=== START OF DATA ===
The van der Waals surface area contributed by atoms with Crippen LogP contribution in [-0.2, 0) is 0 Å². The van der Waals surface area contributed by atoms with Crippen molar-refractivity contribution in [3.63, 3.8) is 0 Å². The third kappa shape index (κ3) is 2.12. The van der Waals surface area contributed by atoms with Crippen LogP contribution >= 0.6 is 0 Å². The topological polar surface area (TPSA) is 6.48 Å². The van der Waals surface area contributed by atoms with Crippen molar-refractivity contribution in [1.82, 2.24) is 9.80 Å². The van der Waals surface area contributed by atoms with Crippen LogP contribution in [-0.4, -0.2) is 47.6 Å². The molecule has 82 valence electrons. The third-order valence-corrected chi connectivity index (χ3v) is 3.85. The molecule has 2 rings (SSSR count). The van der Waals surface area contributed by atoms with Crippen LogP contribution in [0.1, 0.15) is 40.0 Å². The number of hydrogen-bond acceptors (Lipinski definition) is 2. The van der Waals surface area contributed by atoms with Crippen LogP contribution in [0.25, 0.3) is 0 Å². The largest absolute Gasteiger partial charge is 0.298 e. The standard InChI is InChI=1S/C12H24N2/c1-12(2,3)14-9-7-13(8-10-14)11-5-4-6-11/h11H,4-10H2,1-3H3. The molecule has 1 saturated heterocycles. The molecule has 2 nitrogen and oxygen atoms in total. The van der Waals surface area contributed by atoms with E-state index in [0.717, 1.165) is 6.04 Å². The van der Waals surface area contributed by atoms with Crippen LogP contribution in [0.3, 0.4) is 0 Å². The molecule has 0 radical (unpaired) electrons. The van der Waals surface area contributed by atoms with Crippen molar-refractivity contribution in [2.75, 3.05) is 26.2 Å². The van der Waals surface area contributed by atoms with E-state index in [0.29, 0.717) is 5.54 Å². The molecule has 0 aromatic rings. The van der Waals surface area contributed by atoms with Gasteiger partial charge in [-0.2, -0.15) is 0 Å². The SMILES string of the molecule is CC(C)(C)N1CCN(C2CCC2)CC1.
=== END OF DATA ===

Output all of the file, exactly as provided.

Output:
The van der Waals surface area contributed by atoms with Crippen LogP contribution in [-0.2, 0) is 0 Å². The van der Waals surface area contributed by atoms with Crippen molar-refractivity contribution in [3.63, 3.8) is 0 Å². The third kappa shape index (κ3) is 2.12. The van der Waals surface area contributed by atoms with Crippen LogP contribution >= 0.6 is 0 Å². The topological polar surface area (TPSA) is 6.48 Å². The van der Waals surface area contributed by atoms with Crippen molar-refractivity contribution in [1.82, 2.24) is 9.80 Å². The van der Waals surface area contributed by atoms with Crippen LogP contribution in [-0.4, -0.2) is 47.6 Å². The molecule has 82 valence electrons. The third-order valence-corrected chi connectivity index (χ3v) is 3.85. The molecule has 2 rings (SSSR count). The van der Waals surface area contributed by atoms with Crippen LogP contribution in [0.1, 0.15) is 40.0 Å². The number of hydrogen-bond acceptors (Lipinski definition) is 2. The van der Waals surface area contributed by atoms with Crippen LogP contribution in [0.25, 0.3) is 0 Å². The largest absolute Gasteiger partial charge is 0.298 e. The standard InChI is InChI=1S/C12H24N2/c1-12(2,3)14-9-7-13(8-10-14)11-5-4-6-11/h11H,4-10H2,1-3H3. The molecule has 1 saturated heterocycles. The molecule has 2 nitrogen and oxygen atoms in total. The van der Waals surface area contributed by atoms with E-state index in [0.717, 1.165) is 6.04 Å². The van der Waals surface area contributed by atoms with Crippen LogP contribution in [0.3, 0.4) is 0 Å². The molecule has 0 radical (unpaired) electrons. The van der Waals surface area contributed by atoms with Crippen molar-refractivity contribution in [2.75, 3.05) is 26.2 Å². The van der Waals surface area contributed by atoms with E-state index in [0.29, 0.717) is 5.54 Å². The molecule has 0 aromatic rings. The van der Waals surface area contributed by atoms with Gasteiger partial charge in [-0.2, -0.15) is 0 Å². The SMILES string of the molecule is CC(C)(C)N1CCN(C2CCC2)CC1.